And yet, here we are, still surrounded by a world of death.  Wars still rage.  Enemies seethe.  Innocents are slaughtered.  Pain lingers.  Sorrows still remain.  Even we, the people of Christ, are not immune to the sufferings of life in this sin-scarred world.  Even we, Christians, are not exempt from that day when we too must face the final foe of death.  Some of you here today will probably not be here next Easter.  And that's only a bearable thought because of Christ's resurrection.  Do not be afraid.  Jesus has won the victory.

His resurrection is also your resurrection.  We are united with him in a death like his, and united with him in a resurrection like his.  Buried and raised with him in Baptism.  Death can't touch him.  And death can't have you, because you belong to him.  Oh, your body may die, and your loved ones will miss you.  But the Living One has made you a promise.  And what he says is always true, “just as he said.”  You will live.

Christ is Risen!  (He is risen indeed, Alleluia!)

It is just as he said.  It's always just as he says.


Thursday, April 13, 2017

Poem - "Oh the weight of the cross"

Oh the weight of the cross...
Piled and heaped high to the sky.
With a million, million sins and more.

Coveting leers, stinging hurts, rivers of tears.
The filth 2 zillion eyes have caressed.
All the lies you can find in every lexicon of death.
The buckets and vats and seas of blood sin has shed.
The tsunamis of tears wept for loved ones now dead.
Add the snide, the sniveling, the insults for fun.
The gossip mongering, the cursing, cutting lashes of tongue.
Throw on the blasphemy, the cacophony of all the silent, uncountable little gods.
All shame, all indignation, all mock outrage, all failures and frauds.
Oh, the weight. Smothering. Soul-crushing. Cosmic millstone. A singularity of pain.
I could go on, but I can't. But he does.

Oh the weight of the cross,
Pressing down on the Son, the One,
The only one with the shoulders holy enough to bear it.
The only one with the righteousness, the merit.
A spotless lamb, the world bearing down.
A perfect sacrifice, yet see the Father's frown.
For after all the abuse was taken.
Now even by his God forsaken.
He gives up his Spirit.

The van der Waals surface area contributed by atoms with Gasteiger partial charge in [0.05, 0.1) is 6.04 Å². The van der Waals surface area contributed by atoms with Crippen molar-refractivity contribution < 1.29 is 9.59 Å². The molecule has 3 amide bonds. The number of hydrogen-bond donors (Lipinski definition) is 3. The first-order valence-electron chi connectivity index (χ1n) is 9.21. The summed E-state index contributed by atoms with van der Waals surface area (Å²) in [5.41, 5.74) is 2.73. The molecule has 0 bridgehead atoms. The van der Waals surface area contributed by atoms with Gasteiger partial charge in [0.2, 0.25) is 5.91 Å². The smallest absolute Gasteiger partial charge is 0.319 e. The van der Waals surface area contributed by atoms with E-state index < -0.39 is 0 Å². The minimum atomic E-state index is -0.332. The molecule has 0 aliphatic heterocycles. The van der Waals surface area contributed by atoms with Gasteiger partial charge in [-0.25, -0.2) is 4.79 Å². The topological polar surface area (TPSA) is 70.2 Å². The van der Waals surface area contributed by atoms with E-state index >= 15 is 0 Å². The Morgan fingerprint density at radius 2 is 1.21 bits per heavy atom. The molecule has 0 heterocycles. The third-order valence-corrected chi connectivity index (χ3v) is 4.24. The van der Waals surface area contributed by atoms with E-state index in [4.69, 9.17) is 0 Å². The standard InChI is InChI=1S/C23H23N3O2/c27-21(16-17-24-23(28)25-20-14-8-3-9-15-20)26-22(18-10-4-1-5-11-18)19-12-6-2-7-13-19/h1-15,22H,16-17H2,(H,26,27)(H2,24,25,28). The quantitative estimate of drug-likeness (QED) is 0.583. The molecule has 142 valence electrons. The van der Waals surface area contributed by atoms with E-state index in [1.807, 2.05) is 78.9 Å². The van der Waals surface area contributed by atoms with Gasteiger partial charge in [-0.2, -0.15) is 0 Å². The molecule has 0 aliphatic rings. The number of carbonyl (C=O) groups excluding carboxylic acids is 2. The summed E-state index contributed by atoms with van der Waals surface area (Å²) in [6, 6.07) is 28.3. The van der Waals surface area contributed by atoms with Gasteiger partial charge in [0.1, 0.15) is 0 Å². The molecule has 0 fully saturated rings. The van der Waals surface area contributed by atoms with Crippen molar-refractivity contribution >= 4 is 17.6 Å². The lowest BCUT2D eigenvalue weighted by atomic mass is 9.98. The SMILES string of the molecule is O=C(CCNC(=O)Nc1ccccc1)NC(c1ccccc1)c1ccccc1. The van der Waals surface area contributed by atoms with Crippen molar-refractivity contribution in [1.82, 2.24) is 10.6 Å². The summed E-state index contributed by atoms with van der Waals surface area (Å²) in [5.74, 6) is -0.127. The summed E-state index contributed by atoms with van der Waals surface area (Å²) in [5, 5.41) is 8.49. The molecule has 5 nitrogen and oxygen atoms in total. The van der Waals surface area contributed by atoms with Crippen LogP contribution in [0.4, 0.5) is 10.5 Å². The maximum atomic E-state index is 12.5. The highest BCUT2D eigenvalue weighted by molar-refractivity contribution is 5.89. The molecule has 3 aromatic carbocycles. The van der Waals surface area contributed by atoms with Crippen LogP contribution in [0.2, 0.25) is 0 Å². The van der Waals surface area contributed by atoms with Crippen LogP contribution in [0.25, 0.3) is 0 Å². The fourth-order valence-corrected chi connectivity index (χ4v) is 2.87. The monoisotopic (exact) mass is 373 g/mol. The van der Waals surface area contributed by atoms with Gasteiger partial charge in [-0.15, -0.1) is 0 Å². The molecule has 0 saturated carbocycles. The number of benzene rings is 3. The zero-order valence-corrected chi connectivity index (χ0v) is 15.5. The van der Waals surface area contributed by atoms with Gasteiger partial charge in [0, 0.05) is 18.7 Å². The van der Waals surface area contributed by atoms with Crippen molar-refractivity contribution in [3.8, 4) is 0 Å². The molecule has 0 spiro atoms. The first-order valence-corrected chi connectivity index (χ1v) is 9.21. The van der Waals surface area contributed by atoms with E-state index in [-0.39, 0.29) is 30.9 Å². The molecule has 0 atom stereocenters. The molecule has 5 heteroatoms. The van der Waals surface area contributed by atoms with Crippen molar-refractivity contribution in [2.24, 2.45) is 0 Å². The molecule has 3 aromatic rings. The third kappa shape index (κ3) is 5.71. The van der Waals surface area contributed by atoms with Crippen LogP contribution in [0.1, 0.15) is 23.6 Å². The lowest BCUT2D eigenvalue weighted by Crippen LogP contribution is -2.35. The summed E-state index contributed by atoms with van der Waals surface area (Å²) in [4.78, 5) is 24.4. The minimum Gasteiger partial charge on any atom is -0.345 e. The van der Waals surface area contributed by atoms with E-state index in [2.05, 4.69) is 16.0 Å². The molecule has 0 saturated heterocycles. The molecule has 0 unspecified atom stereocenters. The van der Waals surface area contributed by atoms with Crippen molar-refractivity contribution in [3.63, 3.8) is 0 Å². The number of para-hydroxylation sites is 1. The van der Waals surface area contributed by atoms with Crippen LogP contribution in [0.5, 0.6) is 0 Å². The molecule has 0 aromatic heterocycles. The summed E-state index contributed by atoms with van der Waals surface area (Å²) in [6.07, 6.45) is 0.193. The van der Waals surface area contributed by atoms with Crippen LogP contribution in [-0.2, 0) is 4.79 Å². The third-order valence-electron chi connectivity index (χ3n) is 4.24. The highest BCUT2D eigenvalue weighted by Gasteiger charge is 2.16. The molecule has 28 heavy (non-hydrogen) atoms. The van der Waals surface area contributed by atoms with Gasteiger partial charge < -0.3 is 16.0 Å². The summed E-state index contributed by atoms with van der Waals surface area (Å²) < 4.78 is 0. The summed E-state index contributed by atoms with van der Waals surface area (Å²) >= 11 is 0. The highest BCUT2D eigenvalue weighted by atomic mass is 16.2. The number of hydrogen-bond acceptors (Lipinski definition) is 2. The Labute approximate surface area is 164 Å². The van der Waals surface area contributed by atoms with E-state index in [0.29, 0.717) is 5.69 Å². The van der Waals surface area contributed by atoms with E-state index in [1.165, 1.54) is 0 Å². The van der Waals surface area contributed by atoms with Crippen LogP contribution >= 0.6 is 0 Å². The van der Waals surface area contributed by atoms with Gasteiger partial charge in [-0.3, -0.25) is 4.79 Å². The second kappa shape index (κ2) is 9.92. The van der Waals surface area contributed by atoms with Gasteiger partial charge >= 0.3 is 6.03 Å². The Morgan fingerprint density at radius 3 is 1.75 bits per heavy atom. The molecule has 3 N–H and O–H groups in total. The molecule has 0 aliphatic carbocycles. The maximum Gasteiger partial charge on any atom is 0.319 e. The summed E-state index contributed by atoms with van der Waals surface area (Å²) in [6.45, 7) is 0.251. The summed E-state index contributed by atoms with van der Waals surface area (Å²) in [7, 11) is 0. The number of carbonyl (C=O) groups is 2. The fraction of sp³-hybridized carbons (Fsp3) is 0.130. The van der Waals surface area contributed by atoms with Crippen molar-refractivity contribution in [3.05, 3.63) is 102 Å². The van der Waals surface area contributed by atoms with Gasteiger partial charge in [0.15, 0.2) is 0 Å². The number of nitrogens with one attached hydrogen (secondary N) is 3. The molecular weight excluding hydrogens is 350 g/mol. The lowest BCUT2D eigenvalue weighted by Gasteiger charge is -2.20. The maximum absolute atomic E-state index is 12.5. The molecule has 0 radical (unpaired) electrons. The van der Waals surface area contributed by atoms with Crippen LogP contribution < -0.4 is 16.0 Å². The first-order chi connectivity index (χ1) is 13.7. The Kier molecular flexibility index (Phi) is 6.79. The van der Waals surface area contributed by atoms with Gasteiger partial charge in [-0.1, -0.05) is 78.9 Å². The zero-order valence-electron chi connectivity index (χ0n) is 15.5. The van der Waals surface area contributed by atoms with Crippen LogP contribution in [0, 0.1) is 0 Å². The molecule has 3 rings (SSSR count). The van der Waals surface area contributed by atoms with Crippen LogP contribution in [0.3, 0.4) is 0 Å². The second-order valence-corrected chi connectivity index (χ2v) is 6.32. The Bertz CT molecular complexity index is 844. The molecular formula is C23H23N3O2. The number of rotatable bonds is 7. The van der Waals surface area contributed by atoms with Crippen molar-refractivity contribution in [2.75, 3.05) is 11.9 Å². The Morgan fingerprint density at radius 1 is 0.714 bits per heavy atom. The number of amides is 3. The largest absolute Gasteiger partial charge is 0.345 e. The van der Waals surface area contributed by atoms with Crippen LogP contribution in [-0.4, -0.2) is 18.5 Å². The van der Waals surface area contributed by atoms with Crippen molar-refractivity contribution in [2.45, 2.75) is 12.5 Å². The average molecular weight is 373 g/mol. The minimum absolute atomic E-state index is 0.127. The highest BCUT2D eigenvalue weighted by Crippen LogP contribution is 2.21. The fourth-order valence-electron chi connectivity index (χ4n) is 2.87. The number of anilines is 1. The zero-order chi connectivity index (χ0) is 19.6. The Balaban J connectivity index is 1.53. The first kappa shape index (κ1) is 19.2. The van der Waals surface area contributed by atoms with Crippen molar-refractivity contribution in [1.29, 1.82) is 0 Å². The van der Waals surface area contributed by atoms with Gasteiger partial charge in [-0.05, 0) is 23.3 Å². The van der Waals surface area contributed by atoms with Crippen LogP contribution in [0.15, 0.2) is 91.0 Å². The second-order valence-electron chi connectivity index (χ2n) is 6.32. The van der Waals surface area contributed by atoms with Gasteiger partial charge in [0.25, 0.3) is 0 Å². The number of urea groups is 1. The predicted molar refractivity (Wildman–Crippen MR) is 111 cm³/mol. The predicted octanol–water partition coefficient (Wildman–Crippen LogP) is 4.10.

And.
It is finished.

Oh the weight of the cross,
All that he bore,
Sinks into the abyss,
To trouble us no more.
Down it goes, forever gone, gone...

But life springs up in him.
It can't hope to contain him.
Life bursts; it overflows to the world.
It is a fountain, a geyser, a mighty rushing flood.
Exploding supernova of light and hope and peace and beyond.
He lives. You live.

The weight of the cross is gone and forgotten.
It is faded to nothing and less.
Death's victory evaporates. It stings no more.
Sin is as far as east is from west. Death is as far as north from south.
And life is closer than you can see. It's in you. In Christ.


Surely he has borne our griefs and carried our sorrows. Surely, with his stripes, we are healed.

Rev. Tom Chryst, Holy Week 2017

Thursday, April 06, 2017

Sermon - Midweek Lent 6 - Hebrews 4:16

Lenten Midweek 6
“The Saints of Lent”
Lucas Cranach and Albrecht Durer – Artists (April 6)
Hebrews 4:16

As our midweek series on the “Saints of Lent” comes to a close, we might look back for a moment to those we have considered in these 6 weeks:  Matthias, the replacement apostle about whom little is known, who nevertheless faithfully fulfilled his appointed office.  Perpetua and Felicitas, early Christian martyrs who died while firmly refusing to renounce their faith.  Patrick, a great missionary who returned to Ireland to preach Jesus to his former slave masters.  Joseph the Guardian of Jesus, obedient and faithful, protector of Mary and Jesus.  And then Joseph the Old Testament patriarch – a model of forgiveness and a shadow of the Christ who was to come.  They are men and women from various walks of life, different vocations, in different times and places.  And by their very diversity they remind us of the far-reaching scope of salvation, that our God is the redeemer of all people of all times and places who would trust in him, and his Son Jesus Christ.  Looking forward or backward.  Showing that faith in life and in death.  The saints are, all, in the end, all about Christ.

So too for today's examples - 16th century artists Lucas Cranach and Albrecht Durer, commemorated in the Lutheran Church on April 6th.  These contemporaries of Martin Luther and the reformers were prolific and well-respected artists even in their own days.  But why, exactly, do we make a point of remembering them?  And what do their lives teach us about the faith?  How do they point us to Christ crucified for sinners?  Today we'll take a closer look.